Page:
There are limitations in this study. This study is a single-center retrospective analysis; the sample size is relatively small. However, it may serve as starting point for multicenter and large prospective study in the future to further validate our conclusions for HCC patients.

Taken together, our study demonstrated that blood NLR may be used as prognostic marker to predict the prognosis of HCC for patients with middle and later stage HCC after interventional therapy. The preoperative NLR values may be used to stratify patients for different surgical and interventional treatment options before treatments and to monitor postoperatively the progress and outcomes of treatments.

Data Availability

The datasets used during the current study are available from the corresponding author on reasonable request.

Ethical Approval

This study was approved by the ethical committee of Shandong First Medical University. The work was carried out in accordance with The Code of Ethics of the World Medical Association (Declaration of Helsinki) for experiments involving humans.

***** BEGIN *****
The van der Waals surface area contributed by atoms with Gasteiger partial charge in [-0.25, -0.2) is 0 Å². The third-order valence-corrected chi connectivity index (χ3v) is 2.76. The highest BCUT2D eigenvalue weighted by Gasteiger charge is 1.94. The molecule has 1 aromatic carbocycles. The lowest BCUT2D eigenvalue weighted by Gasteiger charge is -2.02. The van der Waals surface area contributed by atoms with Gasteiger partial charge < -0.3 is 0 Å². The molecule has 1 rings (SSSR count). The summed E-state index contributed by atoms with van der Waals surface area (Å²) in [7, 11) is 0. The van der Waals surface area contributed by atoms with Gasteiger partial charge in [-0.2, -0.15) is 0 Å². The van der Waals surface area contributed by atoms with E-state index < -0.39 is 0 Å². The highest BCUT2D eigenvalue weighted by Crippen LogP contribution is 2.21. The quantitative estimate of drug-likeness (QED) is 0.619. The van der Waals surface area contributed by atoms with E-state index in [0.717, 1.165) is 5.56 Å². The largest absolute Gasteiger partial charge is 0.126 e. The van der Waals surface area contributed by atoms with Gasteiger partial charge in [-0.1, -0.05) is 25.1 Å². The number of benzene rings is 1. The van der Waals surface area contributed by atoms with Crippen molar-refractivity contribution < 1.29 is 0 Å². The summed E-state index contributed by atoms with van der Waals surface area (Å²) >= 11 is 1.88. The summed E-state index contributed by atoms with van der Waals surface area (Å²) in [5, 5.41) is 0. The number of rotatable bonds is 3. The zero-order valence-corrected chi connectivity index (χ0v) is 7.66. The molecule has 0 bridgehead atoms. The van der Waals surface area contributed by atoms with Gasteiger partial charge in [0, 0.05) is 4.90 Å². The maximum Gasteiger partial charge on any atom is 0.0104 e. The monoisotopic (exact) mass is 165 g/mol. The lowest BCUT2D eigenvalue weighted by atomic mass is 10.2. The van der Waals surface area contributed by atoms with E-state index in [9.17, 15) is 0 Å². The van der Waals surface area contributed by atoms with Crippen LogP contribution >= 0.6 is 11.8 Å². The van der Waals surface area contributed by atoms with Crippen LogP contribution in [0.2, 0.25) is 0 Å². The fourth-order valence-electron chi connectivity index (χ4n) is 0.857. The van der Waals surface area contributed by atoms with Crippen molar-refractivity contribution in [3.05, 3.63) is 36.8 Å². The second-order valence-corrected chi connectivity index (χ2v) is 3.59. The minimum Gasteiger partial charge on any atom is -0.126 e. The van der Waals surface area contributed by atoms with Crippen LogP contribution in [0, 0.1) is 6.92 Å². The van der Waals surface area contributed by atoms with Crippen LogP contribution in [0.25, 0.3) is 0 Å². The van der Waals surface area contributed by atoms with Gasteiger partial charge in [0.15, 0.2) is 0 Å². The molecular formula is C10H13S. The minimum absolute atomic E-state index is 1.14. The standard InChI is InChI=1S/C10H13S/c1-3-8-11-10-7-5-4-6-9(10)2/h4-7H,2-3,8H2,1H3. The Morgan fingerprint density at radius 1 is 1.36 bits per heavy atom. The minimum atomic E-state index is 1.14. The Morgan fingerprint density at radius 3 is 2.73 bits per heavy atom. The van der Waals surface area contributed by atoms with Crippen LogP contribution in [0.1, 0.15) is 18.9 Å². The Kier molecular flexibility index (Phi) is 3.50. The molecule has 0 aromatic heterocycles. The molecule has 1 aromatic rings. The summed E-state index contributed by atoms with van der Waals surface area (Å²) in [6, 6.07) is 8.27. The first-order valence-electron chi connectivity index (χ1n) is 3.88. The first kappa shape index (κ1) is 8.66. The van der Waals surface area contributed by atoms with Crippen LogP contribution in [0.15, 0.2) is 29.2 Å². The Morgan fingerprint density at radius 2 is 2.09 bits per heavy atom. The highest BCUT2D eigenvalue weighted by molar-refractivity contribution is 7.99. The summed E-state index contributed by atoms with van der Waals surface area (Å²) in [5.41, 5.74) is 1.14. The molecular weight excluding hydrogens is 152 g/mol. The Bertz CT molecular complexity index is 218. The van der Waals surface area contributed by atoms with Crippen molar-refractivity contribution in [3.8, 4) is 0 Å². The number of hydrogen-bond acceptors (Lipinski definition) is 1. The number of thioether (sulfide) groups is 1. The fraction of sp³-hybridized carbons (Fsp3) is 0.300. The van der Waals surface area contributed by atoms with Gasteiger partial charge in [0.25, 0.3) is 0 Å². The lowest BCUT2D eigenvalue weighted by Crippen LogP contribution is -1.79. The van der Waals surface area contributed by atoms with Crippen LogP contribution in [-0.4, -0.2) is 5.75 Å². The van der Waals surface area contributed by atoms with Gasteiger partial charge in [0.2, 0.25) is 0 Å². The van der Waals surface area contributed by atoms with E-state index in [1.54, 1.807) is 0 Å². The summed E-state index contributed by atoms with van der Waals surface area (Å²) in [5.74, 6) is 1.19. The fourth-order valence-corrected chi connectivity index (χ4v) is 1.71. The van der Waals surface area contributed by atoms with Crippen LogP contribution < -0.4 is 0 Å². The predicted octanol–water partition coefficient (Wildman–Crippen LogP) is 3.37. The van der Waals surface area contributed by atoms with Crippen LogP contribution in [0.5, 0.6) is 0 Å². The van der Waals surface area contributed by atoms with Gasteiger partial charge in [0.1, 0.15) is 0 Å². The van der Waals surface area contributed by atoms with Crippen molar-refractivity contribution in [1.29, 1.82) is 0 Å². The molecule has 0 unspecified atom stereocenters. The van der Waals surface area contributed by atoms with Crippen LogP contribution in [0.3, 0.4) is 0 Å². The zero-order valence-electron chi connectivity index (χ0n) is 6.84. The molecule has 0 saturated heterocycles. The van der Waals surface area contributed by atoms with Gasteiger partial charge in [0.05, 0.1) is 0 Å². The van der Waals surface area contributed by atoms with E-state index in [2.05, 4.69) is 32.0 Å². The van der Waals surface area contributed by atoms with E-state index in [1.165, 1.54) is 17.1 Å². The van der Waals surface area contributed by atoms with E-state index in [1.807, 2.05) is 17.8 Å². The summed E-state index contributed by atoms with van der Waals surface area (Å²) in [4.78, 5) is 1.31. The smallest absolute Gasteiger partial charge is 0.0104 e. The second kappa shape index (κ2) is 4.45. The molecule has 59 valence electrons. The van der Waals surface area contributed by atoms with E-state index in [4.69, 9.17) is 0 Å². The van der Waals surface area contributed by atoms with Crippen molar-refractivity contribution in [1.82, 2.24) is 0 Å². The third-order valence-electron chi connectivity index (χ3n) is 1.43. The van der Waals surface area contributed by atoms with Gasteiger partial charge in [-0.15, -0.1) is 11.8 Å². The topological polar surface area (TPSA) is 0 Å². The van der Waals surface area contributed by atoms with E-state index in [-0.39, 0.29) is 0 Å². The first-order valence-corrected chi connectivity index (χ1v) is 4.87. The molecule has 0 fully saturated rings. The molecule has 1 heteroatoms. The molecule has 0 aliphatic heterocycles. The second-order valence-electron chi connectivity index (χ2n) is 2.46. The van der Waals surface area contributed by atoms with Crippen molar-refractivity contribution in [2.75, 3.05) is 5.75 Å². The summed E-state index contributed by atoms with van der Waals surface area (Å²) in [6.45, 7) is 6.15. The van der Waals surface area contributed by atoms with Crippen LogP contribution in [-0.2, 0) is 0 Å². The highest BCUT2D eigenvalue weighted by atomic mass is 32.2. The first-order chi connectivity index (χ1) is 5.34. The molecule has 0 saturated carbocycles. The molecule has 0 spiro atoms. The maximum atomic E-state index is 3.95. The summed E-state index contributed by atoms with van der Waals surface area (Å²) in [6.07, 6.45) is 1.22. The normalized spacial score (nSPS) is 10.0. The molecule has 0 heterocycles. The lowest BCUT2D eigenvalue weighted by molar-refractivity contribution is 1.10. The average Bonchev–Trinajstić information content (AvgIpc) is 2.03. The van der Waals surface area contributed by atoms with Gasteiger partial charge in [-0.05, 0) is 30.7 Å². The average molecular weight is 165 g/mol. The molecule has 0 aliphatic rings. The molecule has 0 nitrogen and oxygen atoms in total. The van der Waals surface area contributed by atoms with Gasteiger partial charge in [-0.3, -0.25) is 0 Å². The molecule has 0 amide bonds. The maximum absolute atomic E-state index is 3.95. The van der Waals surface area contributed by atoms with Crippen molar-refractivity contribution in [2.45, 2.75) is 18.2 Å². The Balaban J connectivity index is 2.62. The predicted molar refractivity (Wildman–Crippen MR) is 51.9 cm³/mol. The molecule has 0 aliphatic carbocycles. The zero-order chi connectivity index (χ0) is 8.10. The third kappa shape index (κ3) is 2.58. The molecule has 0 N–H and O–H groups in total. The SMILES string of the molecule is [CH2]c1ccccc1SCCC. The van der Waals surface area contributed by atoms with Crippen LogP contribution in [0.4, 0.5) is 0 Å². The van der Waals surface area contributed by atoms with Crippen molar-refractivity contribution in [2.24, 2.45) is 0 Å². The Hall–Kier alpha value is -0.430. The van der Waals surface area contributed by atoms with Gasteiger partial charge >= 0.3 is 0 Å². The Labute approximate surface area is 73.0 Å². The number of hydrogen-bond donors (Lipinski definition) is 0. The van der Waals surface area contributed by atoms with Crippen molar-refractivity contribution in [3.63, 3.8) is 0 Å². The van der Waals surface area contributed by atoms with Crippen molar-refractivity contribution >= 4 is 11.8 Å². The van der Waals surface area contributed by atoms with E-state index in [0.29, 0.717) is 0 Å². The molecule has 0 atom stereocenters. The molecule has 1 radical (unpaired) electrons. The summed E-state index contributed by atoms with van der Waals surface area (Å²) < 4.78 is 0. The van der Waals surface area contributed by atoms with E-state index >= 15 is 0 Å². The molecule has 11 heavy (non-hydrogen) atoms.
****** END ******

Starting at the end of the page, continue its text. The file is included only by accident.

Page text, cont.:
Written informed consent was obtained from all patients.


The sponsor did not have role in study design, experiment, manuscript writing, and publication.

Conflicts of Interest

The authors declare that they have no conflicts of interest.

Authors’ Contributions

XL and JL designed the study. XL, YZ, and WM collected the data and performed analysis. XL, YZ, WM, and JL drafted the manuscript. All authors read and approved the final version of the manuscript.


This study did not receive any specific fund from public and private sector and was carried out with institutional operational budget of Shandong Provincial Hospital Affiliated to Shandong First Medical University.